Parisians on the first Bastille Day under Nazi occupation, in 1940.
Bettmann/Getty Images
By David Ball
May 2, 2018

From June 1940 to January 1944, with Nazi forces occupying France, the Jewish novelist Léon Werth — an unclassifiable writer who had published books of art criticism, political essays, journalism and travel writing, in addition to 11 novels — stayed in his wife’s country home outside a small village called Saint-Amour, in the zone under the direct control of Pétain and his collaborationist government in Vichy. Werth normally lived in Paris. If he had stayed there, he might well have been one of the 50,000 Jews deported from the city and exterminated. (One of Vichy’s first decrees excluded Jews from all professions, but it was the Germans who ordered their deportation.) No one in Saint-Amour denounced Werth, although they must have known he was Jewish.

Alone in his house, with the habit of writing, no other work, and the obvious impossibility of publishing, he made entries in his diary almost every day, noting what people said, what he saw, and what he heard on the radio and read in the press, often with comments like this:

“Monsieur de Gaulle (that’s what the paper calls him) and General Catroux have been stripped of their French nationality.” So has France. (December 12, 1940.)

He followed the war the way most people did in occupied Europe: from afar, day by day, week by week, noting what he learned and could guess from the radio and the press. He was aware of that distance—the distance most of us have from terrible events in the world—and comments on it with characteristic self-irony:

The radio. Bombs, shells, bullets, cannons, planes, machine guns: Stalingrad, the Indian Ocean, the Pacific, Libya; English planes over Italy and Germany. Real men, not men made of communiqués and news flashes, kill and die. I’m alone in my room in front of the big radio. The war comes to me stripped down, cleaned up. The wounded don’t bleed. The corpses are statistical. I’m above the war like an old, tired god. (October 25, 1942.)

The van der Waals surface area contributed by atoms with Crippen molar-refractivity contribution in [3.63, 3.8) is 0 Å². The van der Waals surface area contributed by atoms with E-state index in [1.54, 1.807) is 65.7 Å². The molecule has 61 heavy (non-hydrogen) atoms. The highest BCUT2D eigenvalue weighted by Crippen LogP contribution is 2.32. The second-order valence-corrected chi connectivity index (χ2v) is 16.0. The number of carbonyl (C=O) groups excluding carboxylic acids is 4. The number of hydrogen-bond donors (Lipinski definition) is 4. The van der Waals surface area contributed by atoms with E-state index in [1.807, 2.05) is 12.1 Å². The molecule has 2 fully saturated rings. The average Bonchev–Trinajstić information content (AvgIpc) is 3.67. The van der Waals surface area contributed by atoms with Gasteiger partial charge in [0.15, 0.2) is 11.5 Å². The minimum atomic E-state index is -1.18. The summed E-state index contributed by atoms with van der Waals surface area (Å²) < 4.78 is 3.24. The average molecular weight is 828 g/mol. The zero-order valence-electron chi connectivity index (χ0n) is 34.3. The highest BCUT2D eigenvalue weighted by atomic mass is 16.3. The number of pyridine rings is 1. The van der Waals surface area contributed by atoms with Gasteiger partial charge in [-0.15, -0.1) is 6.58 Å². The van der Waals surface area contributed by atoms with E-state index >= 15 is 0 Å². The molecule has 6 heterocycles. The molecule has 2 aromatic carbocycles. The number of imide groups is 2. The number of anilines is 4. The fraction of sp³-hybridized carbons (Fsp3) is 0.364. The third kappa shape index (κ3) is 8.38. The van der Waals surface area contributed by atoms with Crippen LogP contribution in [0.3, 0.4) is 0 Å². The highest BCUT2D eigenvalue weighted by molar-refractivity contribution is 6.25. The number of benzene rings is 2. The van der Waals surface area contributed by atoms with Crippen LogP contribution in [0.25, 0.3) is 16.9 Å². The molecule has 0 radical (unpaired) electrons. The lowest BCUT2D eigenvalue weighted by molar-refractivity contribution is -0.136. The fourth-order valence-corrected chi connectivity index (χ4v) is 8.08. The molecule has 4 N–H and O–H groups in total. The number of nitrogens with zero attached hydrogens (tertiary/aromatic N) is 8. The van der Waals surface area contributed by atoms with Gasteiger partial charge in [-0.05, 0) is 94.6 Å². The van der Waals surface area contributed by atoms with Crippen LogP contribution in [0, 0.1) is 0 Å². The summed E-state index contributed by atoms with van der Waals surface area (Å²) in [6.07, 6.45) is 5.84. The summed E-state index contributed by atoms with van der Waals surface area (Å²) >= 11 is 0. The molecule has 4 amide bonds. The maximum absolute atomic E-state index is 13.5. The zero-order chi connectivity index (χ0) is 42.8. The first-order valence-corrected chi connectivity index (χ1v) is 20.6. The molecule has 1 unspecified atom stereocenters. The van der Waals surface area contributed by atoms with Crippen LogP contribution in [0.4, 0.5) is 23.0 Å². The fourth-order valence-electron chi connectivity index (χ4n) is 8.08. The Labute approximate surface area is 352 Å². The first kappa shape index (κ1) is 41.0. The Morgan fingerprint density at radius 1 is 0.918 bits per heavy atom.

French historians have treasured this diary ever since it was re-published in 1992. Its first publication in 1947 went almost unnoticed, as historians weren’t much interested in diaries back then, despite Lucien Febvre’s plea in the influential historical journal Les Annales, which precedes the English edition of Werth’s diary that I translated. Febvre called Deposition “one of the most direct and precious pieces of testimony historians can find to reconstruct the development of people’s thinking in one corner of France from the nauseating time of the stagnant armistice to the great year of the liberation.” Werth’s ear for dialogue and novelist’s gift for the creation of character serve him well: we meet French peasants and shopkeepers, railroad men and the patronne of the little café at the station, schoolteachers and gendarmes. My task was to make them come alive in English as they do in Werth’s French. My privilege was to live with this free spirit day after day for almost two years.